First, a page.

DETAILED DESCRIPTION OF EMBODIMENTS

[0014] An architecture in which a frequency management system according to the invention may be implemented is illustrated in FIG. 1, in which a combined communications/positioning device incorporates both GPS receiver 124 and a communications transceiver 120. The communications transceiver 120 of the combined device may be or include for instance a portable radio, cellular telephone, two-way or other pager, wireless modem, wireless personal digital assistant or other device that receives or transmits a radio, optical or other wireless communications signal.

[0015] The combined communications/positioning device as illustrated may contain a base oscillator 102 to provide a frequency reference to ultimately drive the communications transceiver 120. In embodiments base oscillator 102 may be a free-running, uncompensated reference part. The base frequency of the base oscillator 102 may be set to values compatible with cellular or other operation at 800/900 MHz, 1900 MHz or other frequency ranges. The base oscillator 102 may for example be set to 16.8 MHz or other frequencies which may be multiplied to carrier ranges. An uncompensated crystal oscillator such as may be used to implement base oscillator 102 may by itself typically exhibit, for instance, a frequency deviation of ±30 ppm or more or less.

[0016] In embodiments the output of base oscillator 102 may be processed or corrected using hardware, software or other techniques to improve frequency stability. Techniques to control base oscillator 102 may include, for instance, the use of factory measurement data 104 to compensate for detected frequency bias or offset in the manufactured part, and other artifacts. Factory measurement data 104 may in one regard be stored in the combined device and used to re-center the frequency of base oscillator 102 during operation, via software or otherwise. Other adjustments are possible.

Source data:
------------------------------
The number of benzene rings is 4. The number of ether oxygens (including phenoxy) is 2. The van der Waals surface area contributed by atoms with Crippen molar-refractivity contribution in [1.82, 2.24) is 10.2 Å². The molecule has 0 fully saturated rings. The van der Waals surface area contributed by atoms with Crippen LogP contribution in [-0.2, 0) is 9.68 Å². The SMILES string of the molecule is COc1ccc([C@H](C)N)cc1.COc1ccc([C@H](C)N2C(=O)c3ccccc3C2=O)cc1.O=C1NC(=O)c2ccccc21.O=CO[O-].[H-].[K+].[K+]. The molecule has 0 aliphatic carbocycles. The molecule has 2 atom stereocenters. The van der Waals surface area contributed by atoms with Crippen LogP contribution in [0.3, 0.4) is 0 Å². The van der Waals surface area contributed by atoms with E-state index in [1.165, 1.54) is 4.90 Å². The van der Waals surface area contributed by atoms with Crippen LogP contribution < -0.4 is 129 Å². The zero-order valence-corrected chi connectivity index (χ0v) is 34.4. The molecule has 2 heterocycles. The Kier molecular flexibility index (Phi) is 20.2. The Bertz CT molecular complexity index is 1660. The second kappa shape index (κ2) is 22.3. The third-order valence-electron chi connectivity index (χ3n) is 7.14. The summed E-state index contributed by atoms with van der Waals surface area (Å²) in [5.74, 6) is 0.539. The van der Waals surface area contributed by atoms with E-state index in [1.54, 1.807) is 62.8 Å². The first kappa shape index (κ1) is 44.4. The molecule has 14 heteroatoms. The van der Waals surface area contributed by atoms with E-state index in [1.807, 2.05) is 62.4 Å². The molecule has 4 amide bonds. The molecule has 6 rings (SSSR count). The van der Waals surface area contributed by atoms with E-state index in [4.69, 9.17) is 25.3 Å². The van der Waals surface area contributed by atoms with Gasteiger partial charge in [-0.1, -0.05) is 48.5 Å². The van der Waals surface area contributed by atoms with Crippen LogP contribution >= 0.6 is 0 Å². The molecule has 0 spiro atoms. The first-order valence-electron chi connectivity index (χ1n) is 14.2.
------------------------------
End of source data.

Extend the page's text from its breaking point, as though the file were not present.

[0017] In embodiments, base oscillator 102 may likewise be controlled for frequency drift or other artifacts associated with varying temperature, using temperature frequency control module 106. Temperature frequency control module 106 may in embodiments be implemented using hardware, software, firmware, or combinations of the same to correct base oscillator 102.

[0018] Temperature frequency control module 106 may, for instance, in embodiments be combined in the base oscillator 102 using hardware components such as a temperature-controlled crystal oscillator (TCXO) or other hardware-corrected oscillator or reference part. A hardware TXCO may for instance exhibit a frequency accuracy of ±5 ppm or more or less, depending on manufacturing, design or other factors.

[0019] In embodiments, temperature frequency control module 106 may be implemented using software control such as a temperature frequency control (TFC) or other algorithm, to sense and adjust frequency settings based for instance on temperature, power and other parameters.

[0020] The output of the base oscillator 102 may in embodiments be processed to further increase the accuracy of the frequency reference. As illustrated in FIG. 1, the frequency tracking control module 108 may apply correction to the base oscillator 102 to increase the accuracy of the frequency output. In embodiments, the frequency tracking control module 108 may be implemented in hardware, software, firmware or combinations of the same.

[0021] In embodiments, the frequency tracking control module 108 may be implemented in hardware, such as an automatic frequency control (AFC) circuit, of the superheterodyne, direct conversion or other type locking to a cellular or other carrier.

[0022] In embodiments, the frequency tracking control module 108 may be implemented in software algorithms, with correction instead for instance applied to a synthesizer or other associated part by programming logic or otherwise to achieve enhanced frequency precision.

[0023] In cellular or other communications networks, the accuracy of the frequency reference corrected by frequency tracking control module 108 may for instance reach ±0.2 ppm or more or less, in part because cellular or other base stations may maintain accurate cesium or other clock references which may be broadcast over their communications channels. Frequency tracking control module 108 as illustrated may for instance communicate with and receive input from communications transceiver 120 to perform frequency tracking, by negative feedback or other techniques.

[0024] The frequency tracking control module 108 as illustrated may be applied to a phase locked loop 110 to drive operating frequencies for cellular or other communications or other operations. The phase locked loop 110 may include a phase comparator 112, to compare the phase of the base oscillator 102 with the phase of a high-frequency oscillator 116. High-frequency oscillator 116 may for instance be implemented as a voltage controlled high-frequency oscillator (VCO) generating frequencies, for instance, in the 800/900 MHz, 1900 MHz or other ranges for cellular or other operation. A loop filter 114 may low-pass filter the output of the phase comparator 112 to remove higher frequency artifacts or other noise.